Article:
DmC Devil May Cry – Preview
With DmC we think Ninja Theory have created something to appease all but the most ardent of naysayers.
Michael Plant is chief editor and writer of gaming ezine and blog GamesCatalyst.com, as well as editor of 'The Independent'’s games review printed in the Saturday supplement 'Information'. Established in February 2011, Games Catalyst endeavours to bring its unique brand of fact and satire to the videogaming community and, in tandem with 'The Independent', hopefully turn a few non-believers on to gaming while we’re at it.
Saturday 06 October 2012
There have been disconcerted rumblings, some of them much louder than others, about Capcom’s decision to ship out the development of DmC, their prequel/reboot of the Devil May Cry franchise, to a non-Japanese developer. Those rumblings became howls, and even death threats, after the first images of Ninja Theory’s reimagining showed a young Dante with short black hair.
But the proof of any pudding isn’t in the layers of sugar and gore splattered around the outside, but in the tasting, and after our play-through of the latest demo of the game at Eurogamer Expo, we think Ninja Theory have created something to appease all but the most ardent of naysayers.
There were two playable levels in the build, the first a scramble through a twisting city, the second a boss battle with a dribbling slug creature attached to the ceiling of a cavern. Both displayed the sort of design nous that makes Ninja Theory the perfect choice for Dante’s latest jaunt through the corridors of hell.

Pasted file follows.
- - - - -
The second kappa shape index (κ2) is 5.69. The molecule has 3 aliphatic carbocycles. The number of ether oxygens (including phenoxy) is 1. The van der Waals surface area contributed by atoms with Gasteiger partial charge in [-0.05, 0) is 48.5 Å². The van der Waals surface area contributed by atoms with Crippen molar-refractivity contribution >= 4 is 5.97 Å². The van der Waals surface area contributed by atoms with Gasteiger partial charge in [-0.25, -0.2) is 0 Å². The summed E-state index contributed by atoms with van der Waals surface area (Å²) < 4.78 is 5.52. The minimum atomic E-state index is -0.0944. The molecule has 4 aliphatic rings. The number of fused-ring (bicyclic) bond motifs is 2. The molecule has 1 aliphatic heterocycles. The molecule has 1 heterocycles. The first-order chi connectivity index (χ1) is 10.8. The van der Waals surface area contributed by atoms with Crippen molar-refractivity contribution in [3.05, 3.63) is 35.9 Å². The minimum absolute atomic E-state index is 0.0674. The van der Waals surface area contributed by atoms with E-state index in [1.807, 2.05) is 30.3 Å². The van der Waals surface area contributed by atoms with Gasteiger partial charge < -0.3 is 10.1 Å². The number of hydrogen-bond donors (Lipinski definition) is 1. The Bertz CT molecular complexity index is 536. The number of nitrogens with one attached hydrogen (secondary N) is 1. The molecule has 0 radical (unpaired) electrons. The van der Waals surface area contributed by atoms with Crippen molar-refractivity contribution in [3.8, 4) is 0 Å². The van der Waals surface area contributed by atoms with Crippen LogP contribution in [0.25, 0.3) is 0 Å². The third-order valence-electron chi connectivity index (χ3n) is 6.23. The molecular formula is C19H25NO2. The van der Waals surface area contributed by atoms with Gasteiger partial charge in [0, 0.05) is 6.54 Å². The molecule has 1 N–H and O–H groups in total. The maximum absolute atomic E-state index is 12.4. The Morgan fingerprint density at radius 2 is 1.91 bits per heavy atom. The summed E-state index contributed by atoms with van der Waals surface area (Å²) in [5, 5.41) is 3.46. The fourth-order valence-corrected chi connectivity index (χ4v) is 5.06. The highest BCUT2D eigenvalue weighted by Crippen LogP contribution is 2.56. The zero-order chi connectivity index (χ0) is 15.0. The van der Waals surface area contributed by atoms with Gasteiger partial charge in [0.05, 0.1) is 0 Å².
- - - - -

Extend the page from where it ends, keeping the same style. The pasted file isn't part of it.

The first level acted as a tutorial, reintroducing some old mechanics as well as bringing some of Ninja Theory’s own innovations to the fore. Combat is still fast and fierce, and chaining heavy and light attacks makes for some satisfying carnage. There’s very much a focus on juggle combos too, and a launcher move can be unleashed by holding down the heavy attack button.
Pulling the trigger buttons opens up a raft of extra options as well, with the left trigger controlling your angelic side and the right your demon. These also double up as grappling hooks, which you can use to manipulate the environment, pull weapons and armour away from enemies, and drag demons closer to your blades and bullets.
Traversing the world feels slick and polished, with fierce battles acting as punctuation to Dante’s lithe acrobatics. Enemies are still tough, and missed attacks are punished with hefty whacks to the floor. The game is as focused on stylish violence as its predecessors, and grades you for every flourish of your sword and blast of your guns.
The boss battle felt suitably epic, with the slug creature spewing mucus that Dante had to avoid by grappling from platform to platform, waiting for the right moment to strike at the glowing areas where the beast would take damage. That same rhythm of play was evident throughout, along with that feeling that, for the first time in a long time, Devil May Cry felt fresh.
Worth the wait? The more vociferous critics of this take on Dante’s early years are unlikely to be swayed by the changes the developer has introduced, because the game feels like a Ninja Theory product through and through. But from the storytelling to the action-platforming sequences DmC looks like it’s shaping up to capture what it has set out to do.
On the one side you have Ninja Theory’s uncanny ability to tell affecting digital stories, and on the other, a series that’s famed for its elegant and stylish violence. On this evidence, those two threads seem to be gelling together to create something really special.
By Harry Slater
Format: PS3, Xbox 360
Developer: Ninja Theory
When? 15 January 2013
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